But it really doesn’t matter what you do before you strike the ball (Look at Jim Furyk). What matters, in physics, is the point of impact and direction the club is going at that spot.
The basic idea behind this is that you really only need your club to do 2 things to send a ball straight to your chosen spot.
1. Have the clubface square at impact
2. Have the end of the club follow along the target line until a release “point” where the club will then follow through naturally over your shoulder to a finish.
For instance, when you use the driver, since the swing with the driver is the flattest (closest to horizontal), the point where you release the club to finish will be sooner than if you use a sand wedge. The wedges generally will have a more upright, vertical plane and so I find myself actually having the wedge and higher irons following all the way down the target line until, at one spot, it actually points at the target before releasing to a finish.
The longer the club, the less likely it is to actually hit the spot where you are literally “pointing at the target”, however, it is still valuable for those longer clubs to start a little practice swing by first pointing at the target and then bringing the club back to “find” the right backswing.
Why is this concept important or even worth considering for my game?
Because if you are going to try and improve without spending hours on the range practicing every intricate move a teaching pro gives you over a period of time, then you need something SIMPLE that your unconscious can take, understand, and run with.
If you try to do Mental practice for the list of things you need to keep in mind while trying to achieve the perfect swing, your unconscious mind is likely to get confused and give up, just like you do when you hear too many things at once. Square and point is SIMPLE!
Also, if you have an uncontrollable hook, you might find this concept helpful in straightening out some. Pointing the club at the target more will make your swing a bit more vertical which will necessitate more of a fader’s path.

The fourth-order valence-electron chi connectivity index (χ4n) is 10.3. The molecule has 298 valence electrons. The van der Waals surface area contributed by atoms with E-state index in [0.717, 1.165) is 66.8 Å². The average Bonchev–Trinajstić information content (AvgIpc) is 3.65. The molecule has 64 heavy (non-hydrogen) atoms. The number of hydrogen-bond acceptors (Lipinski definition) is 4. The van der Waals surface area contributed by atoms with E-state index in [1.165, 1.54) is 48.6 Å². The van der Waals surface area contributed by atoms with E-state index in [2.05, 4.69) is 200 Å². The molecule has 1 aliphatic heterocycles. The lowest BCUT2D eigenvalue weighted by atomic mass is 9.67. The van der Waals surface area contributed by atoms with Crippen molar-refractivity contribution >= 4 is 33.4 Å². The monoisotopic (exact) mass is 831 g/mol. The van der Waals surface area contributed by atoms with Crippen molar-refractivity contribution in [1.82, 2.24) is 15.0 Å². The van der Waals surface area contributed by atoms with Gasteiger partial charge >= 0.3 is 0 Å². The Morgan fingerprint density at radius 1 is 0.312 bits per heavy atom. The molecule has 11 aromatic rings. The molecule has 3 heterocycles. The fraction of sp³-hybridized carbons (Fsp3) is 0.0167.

Part of square and point is talked and written about when you see references to keeping the clubhead on line for the first couple feet after striking the ball. I totally agree but it’s only part of the story.
Here is a question one of the members asked specifically about this:
“ I do have a question on the square and point.
Are you talking about squaring the club face to the target and then with
your arms pointing the head of the club at the target (at which point the
shaft is parallel to the ground) or are you talking about simply moving the
club face ahead of the ball a couple of feet while maintaining its alignment
to the target?
That part was a bit hazy to me. “
And here is my answer:
“Square and point” means as you mention: “squaring the club face to the target and then with your arms pointing the head of the club at the target”. (with caveat in paragraph 2 above)
Now, having said that, the way I use this concept, is to think about it during my practice swing. Mentally see a “freeze frame” of these 2 spots in your swing occurring. Direct your unconscious to accomplish these two positions with your club and the ball has to go straight since you understand the physics of it that necessitate that result if successful. The swing is really happening too fast to try to manipulate your hands to “square” the clubface. You just need to give a good message to your subconscious along these lines and over time and let IT accomplish that.
Just like you ride a bike you don’t consciously think about all the muscle contractions necessary to balance and pedal and steer.
Depending on the person, you can go so far as to focus your whole swing around this even while doing your regular swing, or you can subtely (sp?) let it sink into your unconscious over time and let it slowly become a part of your swing that you built using a good swing method taught to you by a pro or other instructional swing system.